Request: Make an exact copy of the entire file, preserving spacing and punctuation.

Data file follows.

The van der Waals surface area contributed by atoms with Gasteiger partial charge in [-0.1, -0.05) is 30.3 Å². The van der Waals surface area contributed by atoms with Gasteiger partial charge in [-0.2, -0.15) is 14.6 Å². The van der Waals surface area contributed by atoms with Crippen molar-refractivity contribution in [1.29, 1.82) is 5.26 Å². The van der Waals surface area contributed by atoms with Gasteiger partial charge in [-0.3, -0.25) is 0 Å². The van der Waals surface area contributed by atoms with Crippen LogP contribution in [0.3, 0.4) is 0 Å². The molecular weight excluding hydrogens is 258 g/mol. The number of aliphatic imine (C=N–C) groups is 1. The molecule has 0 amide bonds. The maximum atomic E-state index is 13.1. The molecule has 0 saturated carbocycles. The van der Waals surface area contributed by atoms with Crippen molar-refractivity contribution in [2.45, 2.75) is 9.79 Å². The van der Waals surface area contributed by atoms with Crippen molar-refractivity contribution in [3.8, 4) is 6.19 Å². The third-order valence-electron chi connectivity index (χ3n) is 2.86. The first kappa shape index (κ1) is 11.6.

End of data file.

The van der Waals surface area contributed by atoms with Gasteiger partial charge in [-0.1, -0.05) is 30.3 Å². The van der Waals surface area contributed by atoms with Gasteiger partial charge in [-0.2, -0.15) is 14.6 Å². The van der Waals surface area contributed by atoms with Crippen molar-refractivity contribution in [1.29, 1.82) is 5.26 Å². The van der Waals surface area contributed by atoms with Gasteiger partial charge in [-0.3, -0.25) is 0 Å². The van der Waals surface area contributed by atoms with Crippen LogP contribution in [0.3, 0.4) is 0 Å². The molecular weight excluding hydrogens is 258 g/mol. The number of aliphatic imine (C=N–C) groups is 1. The molecule has 0 amide bonds. The maximum atomic E-state index is 13.1. The molecule has 0 saturated carbocycles. The van der Waals surface area contributed by atoms with Crippen molar-refractivity contribution in [2.45, 2.75) is 9.79 Å². The van der Waals surface area contributed by atoms with Crippen molar-refractivity contribution in [3.8, 4) is 6.19 Å². The third-order valence-electron chi connectivity index (χ3n) is 2.86. The first kappa shape index (κ1) is 11.6.